Cocktail & Other Recipes By Spirit Gin Cocktails

Fleur de Paradis

A thin-stemmed, wide-mouthed coupe rests on a marble surface. It holds a vivid orange drink and is garnished with a single pansy. / Tim Nusog

A bright, floral and bubbly gin drink, the Fleur de Paradis comes from New York City bartending vet Kenta Goto. A lightly botanical gin, a floral liqueur, a mix of citrus juices and some bubbly wine all come together to evoke a paradise flower, the South African flower from which the drink gets its name. Though the cocktail is a little busy with seven ingredients, they’re fairly common ones.

The Fleur de Paradis starts with Plymouth gin, a moderately priced dry gin that is well respected by bartenders for its nuanced botanicals. While it bears many similarities to London dry gins like Tanqueray, Beefeater or Bombay Sapphire, there are a few differences. Plymouth gin is less juniper-forward and also includes botanicals such as coriander, cardamom and angelica root, all of which give it an earthier tone. This distinction is important to the Fleur de Paradis, as swapping the gin for a more traditional London dry style will cause it to be a touch more bitter.

St-Germain elderflower liqueur gives the drink most of its sweetness (which is enhanced with some simple syrup) as well as lovely overtones of white flowers. It pairs lovingly with the gin and grapefruit juice in the Fleur de Paradis, as well as the Champagne that finishes it. As with many other cocktails that call for Champagne—like the Mimosa or French 75—that part is flexible. Goto uses Perrier-Jouët, a pricey and celebrated Champagne label, but if you’re not looking to splurge, another dry sparkling wine can fill in. However, stick to a white sparkling wine. Using a sparkling rosé will change the color of the drink from its namesake’s signature golden-orange hue.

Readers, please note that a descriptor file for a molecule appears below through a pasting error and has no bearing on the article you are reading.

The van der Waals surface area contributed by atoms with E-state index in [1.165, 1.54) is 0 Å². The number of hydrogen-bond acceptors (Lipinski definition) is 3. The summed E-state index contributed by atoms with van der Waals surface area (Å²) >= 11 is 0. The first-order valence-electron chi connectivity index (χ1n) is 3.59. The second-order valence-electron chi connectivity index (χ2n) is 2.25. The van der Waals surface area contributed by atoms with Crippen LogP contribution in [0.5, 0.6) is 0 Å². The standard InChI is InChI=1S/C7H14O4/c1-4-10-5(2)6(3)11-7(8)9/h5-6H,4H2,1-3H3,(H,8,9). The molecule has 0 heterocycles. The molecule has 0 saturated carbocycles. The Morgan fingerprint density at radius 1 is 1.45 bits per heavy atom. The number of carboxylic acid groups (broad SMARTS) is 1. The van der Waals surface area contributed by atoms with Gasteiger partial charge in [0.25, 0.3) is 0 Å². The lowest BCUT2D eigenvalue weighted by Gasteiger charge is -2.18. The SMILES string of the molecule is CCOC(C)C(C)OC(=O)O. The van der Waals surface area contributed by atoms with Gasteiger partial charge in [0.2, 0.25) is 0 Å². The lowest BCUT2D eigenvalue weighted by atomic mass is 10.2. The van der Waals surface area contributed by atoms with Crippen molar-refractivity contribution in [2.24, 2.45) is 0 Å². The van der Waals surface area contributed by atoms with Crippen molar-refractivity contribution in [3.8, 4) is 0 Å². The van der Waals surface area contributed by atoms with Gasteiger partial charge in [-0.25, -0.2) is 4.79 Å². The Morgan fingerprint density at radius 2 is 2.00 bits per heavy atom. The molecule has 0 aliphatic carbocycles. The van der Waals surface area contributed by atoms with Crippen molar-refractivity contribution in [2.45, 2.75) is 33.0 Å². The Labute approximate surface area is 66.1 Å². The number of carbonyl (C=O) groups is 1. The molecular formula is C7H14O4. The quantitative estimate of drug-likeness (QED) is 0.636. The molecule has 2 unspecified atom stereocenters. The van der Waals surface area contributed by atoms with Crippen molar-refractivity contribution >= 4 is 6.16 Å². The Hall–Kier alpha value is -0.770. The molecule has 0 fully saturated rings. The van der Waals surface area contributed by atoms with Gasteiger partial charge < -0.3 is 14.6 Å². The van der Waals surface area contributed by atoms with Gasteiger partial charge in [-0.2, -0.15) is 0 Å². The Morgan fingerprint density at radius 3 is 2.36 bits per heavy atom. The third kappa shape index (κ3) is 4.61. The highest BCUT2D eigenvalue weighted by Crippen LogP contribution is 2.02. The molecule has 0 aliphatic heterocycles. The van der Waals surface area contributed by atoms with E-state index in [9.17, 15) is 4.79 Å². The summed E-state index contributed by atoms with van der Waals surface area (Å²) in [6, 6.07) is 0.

To complete the floral image and give the drink a touch of extra color, Goto garnishes it with an edible pansy, though doing so is not a required step.


  • 2 ounces Plymouth gin
  • 3/4 ounce St-Germain elderflower liqueur
  • 1/2 ounce grapefruit juice, freshly squeezed
  • 1/2 ounce lemon juice, freshly squeezed
  • 1/4 ounce simple syrup
  • 1 dash orange bitters
  • Perrier-Jouët Champagne, chilled, to top
  • Garnish: edible pansy


  1. Add the Plymouth gin, elderflower liqueur, grapefruit juice, lemon juice, simple syrup and orange bitters into a shaker with ice and shake until well-chilled.

  2. Double-strain into a coupe glass.

  3. Top with the Champagne.

  4. Garnish with an edible pansy, if desired.